Illegal abortions are killing women in developing countries and restrictions demanded by the USA make it worse

In developing countries, the maternal mortality rate is a staggering 239 per 100,000 women, with an estimated 303,000 women dying in 2015. One in 10 of all maternal deaths are caused by unsafe abortions; an estimated 20 million unsafe abortions are performed every year.

We know that providing access to legal terminations would stop women dying, but this remains an issue that provokes huge debate. Women who can’t access them legally still have abortions, but they have to pay bankrupting sums, often risking their lives.

Backstreet abortions are usually done in an unclean and unsafe environment. If they don’t kill women, they often put them in hospital with horrific complications, leaving them infertile, facing major abdominal surgery and enormous medical bills.

What is stopping women from accessing safe abortions? The first is restrictive laws in their own countries, which can extend to a ban…Ludicrously, this problem is compounded by the fact that countries with the most restrictive abortion laws often have the poorest family planning provision.

The second barrier is the tight regulation governing donor aid. The US has a ban on any of its funding being spent on terminations for women. The Helms amendment, a 43-year-old law, stipulates that abortions cannot be funded as a method of family planning. This means that no US foreign aid is spent on the provision of abortions or even advising or promoting abortion services for women. Recent headlines suggest that the US will not even allow its funds to be used to provide terminations for women who have been raped by Isis fighters…

We know that abortions, when performed legally, are cheap and safe. Yet the grim reality is that tens of thousands of women who die in the developing world each year from unsafe abortions do so because policymakers have decided their lives are not worth saving.

With changes in this policy, maternal mortality could be reduced for a low cost. The technology exists and is affordable. A misoprostol pill that induces an early stage abortion costs less than a dollar. This is not an issue of resources and funding, but a value judgment on what women may or may not do with their lives.

Another look back to the world of the Republican Party and the ideology of patriarchal religion held dear to the heart of 19th Century conservatives.

The United States still relies on a model generated by a religious bigot who hated equal rights for non-white Americans as much as he opposed reproductive rights for women. Jesse Helms was a racist thug kept in office beyond any reasonable function except to stand in opposition to the concept of equal opportunity for class after class of Americans. The Republican Party still honors his memory.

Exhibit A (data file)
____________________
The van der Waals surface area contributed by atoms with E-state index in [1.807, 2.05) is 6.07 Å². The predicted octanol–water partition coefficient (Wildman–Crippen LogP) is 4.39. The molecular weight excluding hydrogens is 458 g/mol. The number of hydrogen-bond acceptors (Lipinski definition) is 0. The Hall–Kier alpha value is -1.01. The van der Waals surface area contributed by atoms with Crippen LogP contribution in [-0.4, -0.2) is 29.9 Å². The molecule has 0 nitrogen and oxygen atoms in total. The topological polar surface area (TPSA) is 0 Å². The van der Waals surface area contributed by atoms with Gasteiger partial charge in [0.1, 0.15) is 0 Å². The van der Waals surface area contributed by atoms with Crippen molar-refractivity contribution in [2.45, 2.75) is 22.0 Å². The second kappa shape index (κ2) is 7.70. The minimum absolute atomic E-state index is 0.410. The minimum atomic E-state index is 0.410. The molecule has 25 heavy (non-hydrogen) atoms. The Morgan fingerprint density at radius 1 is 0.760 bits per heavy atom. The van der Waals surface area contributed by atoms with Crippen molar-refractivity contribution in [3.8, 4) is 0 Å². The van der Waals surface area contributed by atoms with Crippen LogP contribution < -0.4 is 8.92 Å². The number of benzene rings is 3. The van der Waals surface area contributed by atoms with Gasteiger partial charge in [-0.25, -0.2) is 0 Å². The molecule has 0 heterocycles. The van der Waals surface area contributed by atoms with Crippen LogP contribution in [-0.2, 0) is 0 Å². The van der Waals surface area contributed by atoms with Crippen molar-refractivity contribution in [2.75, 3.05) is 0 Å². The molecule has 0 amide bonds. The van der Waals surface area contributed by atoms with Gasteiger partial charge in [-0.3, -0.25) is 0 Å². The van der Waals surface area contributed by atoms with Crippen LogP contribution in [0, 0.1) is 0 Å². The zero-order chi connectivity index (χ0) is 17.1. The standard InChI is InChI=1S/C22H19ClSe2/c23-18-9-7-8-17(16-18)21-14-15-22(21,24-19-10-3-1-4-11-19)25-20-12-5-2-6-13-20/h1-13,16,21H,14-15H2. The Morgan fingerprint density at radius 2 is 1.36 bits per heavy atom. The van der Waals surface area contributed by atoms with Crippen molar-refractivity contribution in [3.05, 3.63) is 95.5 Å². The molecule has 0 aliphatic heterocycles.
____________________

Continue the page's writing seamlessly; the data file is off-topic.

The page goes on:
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Chinese official offers glimpse of discussion on human rights

China still has “a long way to go” before its citizens can enjoy full human rights, a senior Chinese official said in a rare admission of the challenges ahead, pointing to social conflict and even rising house prices as stumbling blocks.

Wang Chen, head of the State Council Information Office, said in a speech published in the English-language China Daily Wednesday that while China had made remarkable developments on this front, the way forward would be hard.

“Affected and restricted by natural, historical and cultural factors, and economic and social development levels, the cause of human rights in China is still facing many difficulties and challenges, and there is still a long way to go before achieving the lofty goal of the Chinese citizens fully enjoying human rights,” Wang said.

Our national development remains significantly unbalanced and uncoordinated because of … wide gaps in income distribution, increasing pressures on prices, soaring housing prices in some cities, food safety problems, insufficient and unevenly distributed educational and medical resources, unbalanced urban and rural development, and increasing social conflicts caused by illegal land requisitioning,” he said.

China has long rejected criticism of its human rights’ record, saying providing food, clothing, housing and economic growth are far more relevant for developing countries like it, pointing to success at lifting millions out of poverty…

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